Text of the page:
A partnership between the Ministry of Business, Innovation & Employment (MBIE), Pacific Trust Canterbury and Christchurch Polytechnic Institute of Technology (CPIT) will provide an opportunity for up to 28 skilled workers from the Pacific islands to fill a skills shortage and work on the Christchurch rebuild.
The project is a trial that will initially run for up to a year. It is part of PACER Plus, a trade and economic integration agreement between New Zealand and Pacific Island governments that aims to create jobs, raise standards of living and encourage sustainable economic development in the Pacific region. At the conclusion of the trial, Pacific workers will have a qualification which they can use for other opportunities.
Pacific Trust Canterbury will provide pastoral care for the workers and this will include supporting them to settle into life in Christchurch, community support and finding suitable, affordable and accessible worker accommodation.
“PTC has consulted with Pacific community leaders and will assist the Pacific workers to integrate seamlessly into the local Pacific community in Christchurch,” says Pacific Trust Canterbury CEO Tony Fakahau.
Christchurch Polytechnic (CPIT) will be responsible for assessing the appropriately skilled workers in the Pacific and then providing on-the-job training of workers when they start their employment with the aim to getting their NZQA accredited carpentry qualifications at the end of their 12 months here.
This trial will be available to skilled tradesmen in Tonga, Samoa and Fiji. Pacific Trust Canterbury has hosted the representatives from the governments of Tonga, Samoa and Fiji along with MBIE and the employers over the last few months to work out the details on implementation. This will be a popular initiative and the level of interest will be significant.
A delegation from the employers, MBIE, CPIT and Pacific Trust Canterbury will be conducting interviews and induction in Tonga, Samoa and Fiji between now and mid-May. The workers are expected to land in Christchurch before the end of May.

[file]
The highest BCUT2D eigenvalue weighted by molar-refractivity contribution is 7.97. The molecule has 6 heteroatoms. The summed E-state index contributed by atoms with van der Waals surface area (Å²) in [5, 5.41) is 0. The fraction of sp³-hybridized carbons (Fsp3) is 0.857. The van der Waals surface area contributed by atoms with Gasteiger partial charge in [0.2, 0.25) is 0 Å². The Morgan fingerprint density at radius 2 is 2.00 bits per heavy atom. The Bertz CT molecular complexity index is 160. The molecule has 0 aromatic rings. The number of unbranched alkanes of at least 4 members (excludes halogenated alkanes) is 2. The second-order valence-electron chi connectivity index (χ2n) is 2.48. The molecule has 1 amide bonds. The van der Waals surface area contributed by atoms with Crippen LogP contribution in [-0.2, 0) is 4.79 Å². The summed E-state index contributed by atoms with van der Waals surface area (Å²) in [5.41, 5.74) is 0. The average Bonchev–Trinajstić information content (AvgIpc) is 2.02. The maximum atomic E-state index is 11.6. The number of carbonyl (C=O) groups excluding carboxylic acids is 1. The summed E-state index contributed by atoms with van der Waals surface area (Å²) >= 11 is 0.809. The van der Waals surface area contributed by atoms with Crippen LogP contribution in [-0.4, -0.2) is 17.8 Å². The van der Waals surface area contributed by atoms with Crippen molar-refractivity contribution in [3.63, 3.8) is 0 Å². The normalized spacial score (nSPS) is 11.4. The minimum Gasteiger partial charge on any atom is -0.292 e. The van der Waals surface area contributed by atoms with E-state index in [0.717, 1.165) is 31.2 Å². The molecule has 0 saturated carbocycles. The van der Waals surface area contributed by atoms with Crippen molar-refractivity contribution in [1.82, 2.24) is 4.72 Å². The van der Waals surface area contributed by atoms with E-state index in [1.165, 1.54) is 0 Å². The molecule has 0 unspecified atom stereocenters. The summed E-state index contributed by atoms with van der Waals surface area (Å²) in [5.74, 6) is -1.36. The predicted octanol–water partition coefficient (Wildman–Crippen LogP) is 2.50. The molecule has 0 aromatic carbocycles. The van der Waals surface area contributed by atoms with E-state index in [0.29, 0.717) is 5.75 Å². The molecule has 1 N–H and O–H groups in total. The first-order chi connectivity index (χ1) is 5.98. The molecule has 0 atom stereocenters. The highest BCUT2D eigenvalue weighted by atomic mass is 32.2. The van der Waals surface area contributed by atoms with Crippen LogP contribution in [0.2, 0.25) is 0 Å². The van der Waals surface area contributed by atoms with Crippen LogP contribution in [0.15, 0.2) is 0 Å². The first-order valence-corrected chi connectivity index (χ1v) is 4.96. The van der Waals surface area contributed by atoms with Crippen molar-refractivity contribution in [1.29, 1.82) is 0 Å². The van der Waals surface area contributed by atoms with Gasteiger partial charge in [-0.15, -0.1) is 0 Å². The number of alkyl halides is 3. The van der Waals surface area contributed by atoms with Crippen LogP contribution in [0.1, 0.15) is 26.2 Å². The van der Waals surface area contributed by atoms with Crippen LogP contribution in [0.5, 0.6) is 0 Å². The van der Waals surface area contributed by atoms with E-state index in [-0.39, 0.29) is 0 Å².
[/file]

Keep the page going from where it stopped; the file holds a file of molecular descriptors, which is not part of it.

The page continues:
Tony says the agreement is a significant step up from the Recognised Seasonal Employment (RSE) schemes between New Zealand and Pacific nations that provide seasonal work in the horticulture and viticulture industries.
This trial is targeting skilled workers as opposed to unskilled workers so it’s a major development and highlights to close relationship New Zealand has with our Pacific nations.
“This partnership involves skilled trade workers from Samoa, Tonga and Fiji who have already received training and are ready to go as part of the rebuild,” he says.
“They’ll also be earning a higher level of income as skilled workers and the pastoral care they’ll receive will ensure they can make a decent, sustainable living.”
He adds that the strong support from the government of the three Pacific nations is key, saying the workers will return with greater experience and skills from their time in Christchurch.
Fiji, and parts of Tonga, were badly hit by Cyclone Winston and Samoa suffered from the tsunami in 2009 as well as Cyclone Evan in 2012. Tony says that any skills gained during their time in Christchurch will be of benefit to their nation.
“We see this as a pilot scheme which has the potential to grow a lot bigger than what we’ve started with now. It’s a major milestone for PTC because we are stepping out into the Pacific region and working with the governments of Tonga, Samoa and Fiji alongside the NZ government to start this trial. This is only for the construction industry in Canterbury, where there is a skills-shortage, but the opportunity could expand to other industries where there are shortages of skilled workers.”
Addressing the skills shortage for tradespeople in Christchurch while also providing opportunities for workers to make a decent living provides multiple benefits; to Pacific workers, Christchurch and government.
“This initiative is a win-win for all partners. NZ gets the skilled workers for Canterbury to plug a gap in the market and in return the Pacific nations will get back qualified and NZQA accredited tradesmen who can apply their enhanced skills back home. In addition, the Pacific workers are able to earn a significant income over 12 months for their families,” he says.
“This is in the spirit of the PACER Plus agreement.”